The 2007 Area II Festival Conference and Young Ringers Festival brings many of the 950 members in the region, which includes New York, New Jersey, Pennsylvania and Ontario.
During their conferences, the handbell ringers learn music and techniques that culminate in their closing performances.
Nearly 500 handbell ringers will showcase their skills for the community with a free performance at 4 p.m. Sunday, July 1, in the Campus Center. Adults ranging in age from 15 to 85 years old will attend the Festival Conference from June 28 to July 1.
Around 130 members of the Youth Ringers (pictured), from grades 3 to 8, performed a free concert to an overflow crowd on Thursday, June 28, in the Hewitt Union ballroom. The youngsters’ gathering on campus spanned June 26 to 28.
“I strongly encourage the community to come to our festival on Sunday when we have a massed music performance,” said Kathie Bittenbender, chair of the guild’s Area II region. “It is an awesome experience for everyone to see and hear.”
English handbells have distinctive clappers that move on a hinge, back and forth along one axis instead of freely in all directions. After a strike, a spring holds the clapper away from the bell to allow it to resonate fully. Handbells can weigh as little as 4 ounces to upwards of 22 pounds.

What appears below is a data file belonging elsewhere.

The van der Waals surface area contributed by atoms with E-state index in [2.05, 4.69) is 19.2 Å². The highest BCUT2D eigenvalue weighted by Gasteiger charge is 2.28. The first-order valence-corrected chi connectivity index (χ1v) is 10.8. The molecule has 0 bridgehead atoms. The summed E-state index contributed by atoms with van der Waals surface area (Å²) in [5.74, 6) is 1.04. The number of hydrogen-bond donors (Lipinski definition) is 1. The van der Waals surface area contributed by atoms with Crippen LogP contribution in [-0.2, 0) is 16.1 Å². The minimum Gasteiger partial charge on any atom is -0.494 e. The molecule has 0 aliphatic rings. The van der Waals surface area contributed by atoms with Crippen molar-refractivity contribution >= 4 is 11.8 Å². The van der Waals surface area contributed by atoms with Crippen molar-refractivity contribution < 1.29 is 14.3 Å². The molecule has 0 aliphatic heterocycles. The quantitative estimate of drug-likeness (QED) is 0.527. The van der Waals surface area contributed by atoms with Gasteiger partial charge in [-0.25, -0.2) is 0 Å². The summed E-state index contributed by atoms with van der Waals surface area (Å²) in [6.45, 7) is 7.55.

Handbell ensembles such as those that will perform at SUNY Oswego have bells with all the notes of the chromatic scale and a range of two to seven-and-a-half octaves, allowing ringers to perform music with melodies and harmony.
The conductors of the choirs visiting Oswego bring extensive experience with this unique instrument.
Tim Waugh, who conducts the Festival group, is known nationally and internationally in several musical fields and chairs the department of music and division of fine arts at Pike View High School in Princeton, W. Va.
Howard Mosher Jr., conductor of the Youth Ringers, has directed handbells for more than 29 years and serves as minister of music at Glenshaw Presbyterian Church near Pittsburgh.
Overall, the guild has 7,500 members throughout North America dedicated to music preservation, education and community building through performances and gatherings.
For more information about the conferences or organization, visit www.agehr.org.
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(Posted: Jun 07, 2007)